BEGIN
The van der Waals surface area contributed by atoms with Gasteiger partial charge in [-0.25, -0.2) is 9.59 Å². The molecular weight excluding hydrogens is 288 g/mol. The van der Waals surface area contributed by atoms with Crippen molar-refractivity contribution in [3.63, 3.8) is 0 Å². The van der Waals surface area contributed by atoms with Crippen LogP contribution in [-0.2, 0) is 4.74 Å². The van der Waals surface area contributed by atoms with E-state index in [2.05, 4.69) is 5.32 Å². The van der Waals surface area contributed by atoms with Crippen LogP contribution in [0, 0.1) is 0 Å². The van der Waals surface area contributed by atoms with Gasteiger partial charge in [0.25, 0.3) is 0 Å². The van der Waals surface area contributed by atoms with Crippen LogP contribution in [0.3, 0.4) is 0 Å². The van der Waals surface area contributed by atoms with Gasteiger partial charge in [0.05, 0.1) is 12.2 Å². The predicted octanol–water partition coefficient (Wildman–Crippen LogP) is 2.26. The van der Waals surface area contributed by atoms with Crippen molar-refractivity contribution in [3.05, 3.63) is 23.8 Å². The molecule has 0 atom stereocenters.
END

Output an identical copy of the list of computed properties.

The van der Waals surface area contributed by atoms with Gasteiger partial charge in [-0.25, -0.2) is 9.59 Å². The molecular weight excluding hydrogens is 288 g/mol. The van der Waals surface area contributed by atoms with Crippen molar-refractivity contribution in [3.63, 3.8) is 0 Å². The van der Waals surface area contributed by atoms with Crippen LogP contribution in [-0.2, 0) is 4.74 Å². The van der Waals surface area contributed by atoms with E-state index in [2.05, 4.69) is 5.32 Å². The van der Waals surface area contributed by atoms with Crippen LogP contribution in [0, 0.1) is 0 Å². The van der Waals surface area contributed by atoms with Gasteiger partial charge in [0.25, 0.3) is 0 Å². The van der Waals surface area contributed by atoms with Crippen LogP contribution in [0.3, 0.4) is 0 Å². The van der Waals surface area contributed by atoms with Gasteiger partial charge in [0.05, 0.1) is 12.2 Å². The predicted octanol–water partition coefficient (Wildman–Crippen LogP) is 2.26. The van der Waals surface area contributed by atoms with Crippen molar-refractivity contribution in [3.05, 3.63) is 23.8 Å². The molecule has 0 atom stereocenters.